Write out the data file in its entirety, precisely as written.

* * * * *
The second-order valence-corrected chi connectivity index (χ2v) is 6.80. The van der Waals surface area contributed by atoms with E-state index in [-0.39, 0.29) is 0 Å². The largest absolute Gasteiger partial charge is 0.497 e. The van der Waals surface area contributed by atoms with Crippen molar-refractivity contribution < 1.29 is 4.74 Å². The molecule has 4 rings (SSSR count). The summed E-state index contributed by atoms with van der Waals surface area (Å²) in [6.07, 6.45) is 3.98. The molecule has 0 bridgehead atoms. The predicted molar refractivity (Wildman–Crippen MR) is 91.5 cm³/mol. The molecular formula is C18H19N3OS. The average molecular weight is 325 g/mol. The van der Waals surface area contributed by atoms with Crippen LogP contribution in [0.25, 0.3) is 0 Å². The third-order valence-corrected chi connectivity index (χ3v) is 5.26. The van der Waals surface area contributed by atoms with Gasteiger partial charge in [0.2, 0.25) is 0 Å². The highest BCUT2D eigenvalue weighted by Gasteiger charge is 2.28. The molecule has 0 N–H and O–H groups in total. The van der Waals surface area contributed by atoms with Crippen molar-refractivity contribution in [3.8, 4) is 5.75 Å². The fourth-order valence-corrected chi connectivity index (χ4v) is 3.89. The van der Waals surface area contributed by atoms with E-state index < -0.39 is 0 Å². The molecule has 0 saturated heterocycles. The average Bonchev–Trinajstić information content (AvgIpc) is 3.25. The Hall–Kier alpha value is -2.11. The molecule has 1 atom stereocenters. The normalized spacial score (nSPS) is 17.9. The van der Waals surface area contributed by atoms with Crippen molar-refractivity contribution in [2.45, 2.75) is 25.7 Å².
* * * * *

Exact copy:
The second-order valence-corrected chi connectivity index (χ2v) is 6.80. The van der Waals surface area contributed by atoms with E-state index in [-0.39, 0.29) is 0 Å². The largest absolute Gasteiger partial charge is 0.497 e. The van der Waals surface area contributed by atoms with Crippen molar-refractivity contribution < 1.29 is 4.74 Å². The molecule has 4 rings (SSSR count). The summed E-state index contributed by atoms with van der Waals surface area (Å²) in [6.07, 6.45) is 3.98. The molecule has 0 bridgehead atoms. The predicted molar refractivity (Wildman–Crippen MR) is 91.5 cm³/mol. The molecular formula is C18H19N3OS. The average molecular weight is 325 g/mol. The van der Waals surface area contributed by atoms with Crippen LogP contribution in [0.25, 0.3) is 0 Å². The third-order valence-corrected chi connectivity index (χ3v) is 5.26. The van der Waals surface area contributed by atoms with Gasteiger partial charge in [0.2, 0.25) is 0 Å². The highest BCUT2D eigenvalue weighted by Gasteiger charge is 2.28. The molecule has 0 N–H and O–H groups in total. The van der Waals surface area contributed by atoms with Crippen molar-refractivity contribution in [3.8, 4) is 5.75 Å². The fourth-order valence-corrected chi connectivity index (χ4v) is 3.89. The van der Waals surface area contributed by atoms with E-state index < -0.39 is 0 Å². The molecule has 0 saturated heterocycles. The average Bonchev–Trinajstić information content (AvgIpc) is 3.25. The Hall–Kier alpha value is -2.11. The molecule has 1 atom stereocenters. The normalized spacial score (nSPS) is 17.9. The van der Waals surface area contributed by atoms with Crippen molar-refractivity contribution in [2.45, 2.75) is 25.7 Å².